Victorian-Era Shape Books

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E. Elephant, Esq., Showman

Publisher: McLoughlin Bros., New York
1894

This toy book, cut in the shape of a walking elephant tipping his hat, contains over a dozen children’s verses about Mr. Elephant’s circus show. The delightful illustration includes chromolithographs of the circus animals and performers.

John McLoughlin, a Scottish immigrant to America, began printing children’s books in 1828 in New York City. After his son John, Jr. became an apprentice with wood engraver Robert H. Elton, the senior McLoughlin formed a partnership with Elton and together they published toy books, almanacs and valentines.┬áJohn McLoughlin, Jr. took over the firm in 1850 upon the retirement of the original partners. His brother Edmund joined the firm in 1858, and the McLoughlin Brothers expanded their product line to include games, blocks, and paper dolls. In 1870 McLoughlin Brothers opened a color printing facility in Brooklyn, which was the largest of its kind in the U.S. at the time.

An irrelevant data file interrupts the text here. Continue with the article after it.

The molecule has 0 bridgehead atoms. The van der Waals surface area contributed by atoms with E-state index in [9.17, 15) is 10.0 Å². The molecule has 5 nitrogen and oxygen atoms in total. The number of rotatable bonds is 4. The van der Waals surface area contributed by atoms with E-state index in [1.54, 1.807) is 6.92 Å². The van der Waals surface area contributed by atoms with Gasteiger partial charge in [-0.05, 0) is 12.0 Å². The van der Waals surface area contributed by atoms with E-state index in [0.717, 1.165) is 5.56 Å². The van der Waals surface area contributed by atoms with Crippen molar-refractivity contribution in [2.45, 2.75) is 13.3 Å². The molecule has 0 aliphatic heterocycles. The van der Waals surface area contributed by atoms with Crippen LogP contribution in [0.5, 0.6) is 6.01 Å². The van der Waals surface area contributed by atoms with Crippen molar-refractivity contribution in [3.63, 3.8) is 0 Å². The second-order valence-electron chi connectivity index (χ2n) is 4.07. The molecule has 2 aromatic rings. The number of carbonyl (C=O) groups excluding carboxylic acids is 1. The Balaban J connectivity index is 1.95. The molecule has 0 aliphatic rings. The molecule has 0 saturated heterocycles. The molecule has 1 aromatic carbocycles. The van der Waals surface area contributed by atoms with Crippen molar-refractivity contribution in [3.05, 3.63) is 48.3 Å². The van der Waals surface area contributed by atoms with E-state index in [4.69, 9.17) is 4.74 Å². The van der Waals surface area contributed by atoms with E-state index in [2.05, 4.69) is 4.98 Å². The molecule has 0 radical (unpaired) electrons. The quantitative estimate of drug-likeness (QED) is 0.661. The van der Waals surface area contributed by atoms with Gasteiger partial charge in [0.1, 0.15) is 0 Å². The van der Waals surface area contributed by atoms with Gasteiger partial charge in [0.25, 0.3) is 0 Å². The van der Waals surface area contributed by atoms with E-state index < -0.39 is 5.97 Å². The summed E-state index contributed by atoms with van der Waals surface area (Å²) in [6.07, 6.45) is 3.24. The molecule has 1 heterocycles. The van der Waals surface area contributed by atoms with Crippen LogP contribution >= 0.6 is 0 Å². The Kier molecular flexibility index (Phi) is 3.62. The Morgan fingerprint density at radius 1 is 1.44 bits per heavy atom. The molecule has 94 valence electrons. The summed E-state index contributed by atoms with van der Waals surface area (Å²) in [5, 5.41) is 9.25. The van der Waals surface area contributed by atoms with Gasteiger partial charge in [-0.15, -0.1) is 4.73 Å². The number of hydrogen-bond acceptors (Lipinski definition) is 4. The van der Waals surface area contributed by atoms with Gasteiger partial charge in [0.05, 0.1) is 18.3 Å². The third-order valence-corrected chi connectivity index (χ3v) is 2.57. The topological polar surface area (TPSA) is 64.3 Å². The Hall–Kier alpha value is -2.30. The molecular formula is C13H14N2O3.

The McLoughlin Brothers published books by Kate Greenaway, Randolph Caldecott and Walter Crane. Because of the lax copyright laws of the late 19th century, the firm also freely reprinted British books in cheaper formats. The McLoughlin catalog included books with traditional stories, children’s verses, moralistic stories, and educational works.

Edmund McLoughlin retired in 1885. John McLoughlin, Jr. continued running the company until his death in 1903; at which time his sons took over the management of the company. In 1920 McLoughlin Brothers was sold to Milton Bradley of Springfield, Massachusetts. The large Brooklyn factory was closed, and the McLoughlin Brothers imprint moved to Springfield. Milton Bradley liquidated all McLoughlin stock during World War II and the McLoughlin Brothers trademark was sold to Julius Kusher in 1951. The trademark was eventually absorbed by publisher Grossett and Dunlap.